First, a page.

• How to install the Foxit reader on Linux

        The Foxit Reader is free PDF software for Linux, Mac, and Windows. It is open-source software. With it, users can create as well as annotate and collaborate with PDF files. Here’s how to install it on Linux.

      • How To Install Git on Manjaro 20 - idroot

        In this tutorial, we will show you how to install Git on Manjaro 20. For those of you who didn’t know, Git is a distributed version control system. Git is a free software designed to handle everything from small to very large projects with speed and efficiency. It can be easy to learn and used for tracking changes in source code during software development. Git has the features of data integrity, non-linear workflows, and fast performance.

        This article assumes you have at least basic knowledge of Linux, know how to use the shell, and most importantly, you host your site on your own VPS. The installation is quite simple and assumes you are running in the root account, if not you may need to add ‘sudo‘ to the commands to get root privileges. I will show you through the step-by-step installation of Git on a Manjaro 20 (Nibia).

      • How to manage Flatpak permissions graphicly?

        Finding difficulties to manage Flatpak permissions using command lines? Maybe you should give Flatseal a try.

        The main purpose of Flatpak is to provide a centralized service for distributing applications. But while Penguin users enjoy the taste of updated and secured Linux apps, they have hard time managing Flatpak permissions for the lack of graphical front-end which helps them do so.

        Here the important of the Flatsealutility, which developed by the enthusiast engineer Martin Abente Lahaye, appears.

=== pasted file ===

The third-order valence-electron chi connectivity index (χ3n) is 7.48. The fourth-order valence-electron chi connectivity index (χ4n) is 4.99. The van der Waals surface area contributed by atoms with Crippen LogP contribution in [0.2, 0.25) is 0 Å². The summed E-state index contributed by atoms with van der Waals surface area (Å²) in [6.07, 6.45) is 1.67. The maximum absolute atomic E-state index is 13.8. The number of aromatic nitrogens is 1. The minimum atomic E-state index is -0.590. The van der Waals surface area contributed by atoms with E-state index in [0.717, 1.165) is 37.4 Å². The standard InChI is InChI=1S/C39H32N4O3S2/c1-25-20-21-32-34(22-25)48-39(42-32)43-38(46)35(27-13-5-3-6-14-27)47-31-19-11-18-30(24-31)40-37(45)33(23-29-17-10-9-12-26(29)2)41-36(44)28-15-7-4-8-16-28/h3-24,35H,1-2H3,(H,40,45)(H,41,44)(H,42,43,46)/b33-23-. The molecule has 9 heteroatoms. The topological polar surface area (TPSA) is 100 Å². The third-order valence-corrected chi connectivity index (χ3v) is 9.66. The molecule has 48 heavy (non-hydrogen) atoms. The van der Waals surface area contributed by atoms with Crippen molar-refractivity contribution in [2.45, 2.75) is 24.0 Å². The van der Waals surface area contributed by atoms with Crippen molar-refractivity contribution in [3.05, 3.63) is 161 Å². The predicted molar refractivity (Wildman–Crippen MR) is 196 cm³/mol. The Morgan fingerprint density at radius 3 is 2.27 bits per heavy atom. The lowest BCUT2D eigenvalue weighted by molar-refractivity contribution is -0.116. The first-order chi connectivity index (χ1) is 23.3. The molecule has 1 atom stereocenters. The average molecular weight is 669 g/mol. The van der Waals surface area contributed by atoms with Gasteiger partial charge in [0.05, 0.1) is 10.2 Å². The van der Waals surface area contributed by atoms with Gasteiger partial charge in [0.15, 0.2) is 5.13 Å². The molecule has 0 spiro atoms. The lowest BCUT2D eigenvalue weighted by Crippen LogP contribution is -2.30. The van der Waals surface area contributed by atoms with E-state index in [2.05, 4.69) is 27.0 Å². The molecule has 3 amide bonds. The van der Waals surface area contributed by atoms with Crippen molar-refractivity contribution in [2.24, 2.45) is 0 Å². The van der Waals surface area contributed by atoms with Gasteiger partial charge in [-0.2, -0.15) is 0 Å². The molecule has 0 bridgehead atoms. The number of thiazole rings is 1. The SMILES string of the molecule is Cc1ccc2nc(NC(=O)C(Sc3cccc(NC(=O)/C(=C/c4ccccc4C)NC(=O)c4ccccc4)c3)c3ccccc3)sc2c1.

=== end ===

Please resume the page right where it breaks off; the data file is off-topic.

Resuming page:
• Desktop Environments/WMs

      • Xfce’s Apps Update for February 2021 Improves the Task Manager, Thunar, and More

        The star of this month is Xfce’s Task Manager, which received two updates for its stable 1.4.x series up to version 1.4.2, to implement better color that works well with both light and dark themes, as well as to fix various bugs.

        In addition, development kicked off on the next major Task Manager series that will come with the Xfce 4.18 release, which introduces many changes and improvements, including support for Client-side decorations (CSD), the migration of all of its settings to the Settings dialog, port to xfconf, and much more.

      • K Desktop Environment/KDE SC/Qt

        • Nitrux 1.3.8 Is Here with KDE Plasma 5.21, Support for Linux Kernel 5.11 and Mesa-Git

          The biggest change in Nitrux 1.3.8 is the upgrade to the latest and greatest KDE Plasma 5.21 desktop environment, which brings numerous new features and improvements. In fact, the first point release, KDE Plasma 5.21.1, is used in this new Nitrux version.

          The KDE Plasma 5.21 desktop environment in Nitrux 1.3.8 is accompanied by the latest KDE Frameworks 5.79 and KDE Applications 20.12.2 open-source software suites, and features a new default window decoration forked from SierraBreezeEnchanced.

        • Changelog: Nitrux 1.3.8

          We are pleased to announce the launch of Nitrux 1.3.8. This new version brings together the latest software updates, bug fixes, performance improvements, and ready-to-use hardware support.

          Nitrux 1.3.8 is available for immediate download.

        • The Kate Text Editor - February 2021

          Like in January 2021, a lot of stuff happened for Kate in February 2021, too. I will skip the stuff that I already reported on Valentine’s Day. The web site for example has still a new design and some people are still working behind the scenes to improve it!

          Let’s take a look at which cool new stuff you can expect to have in the 21.04 release of Kate. If you are adventurous: build the current development version yourself and try the stuff today. Feedback & patches welcome!

      • GNOME Desktop/GTK

        • A new data format has landed in the upcoming GTG 0.5

          Diego’s changes are major, invasive technological changes, and they would benefit from extensive testing by everybody with “real data” before 0.5 happens (very soon). I’ve done some pretty extensive testing & bug reporting in the last few months; Diego fixed all the issues I’ve reported so far, so I’ve pretty much run out of serious bugs now, as only a few remain targetted to the 0.5 milestone… But I’m only human, and it is possible that issues might remain, even after my troll-testing.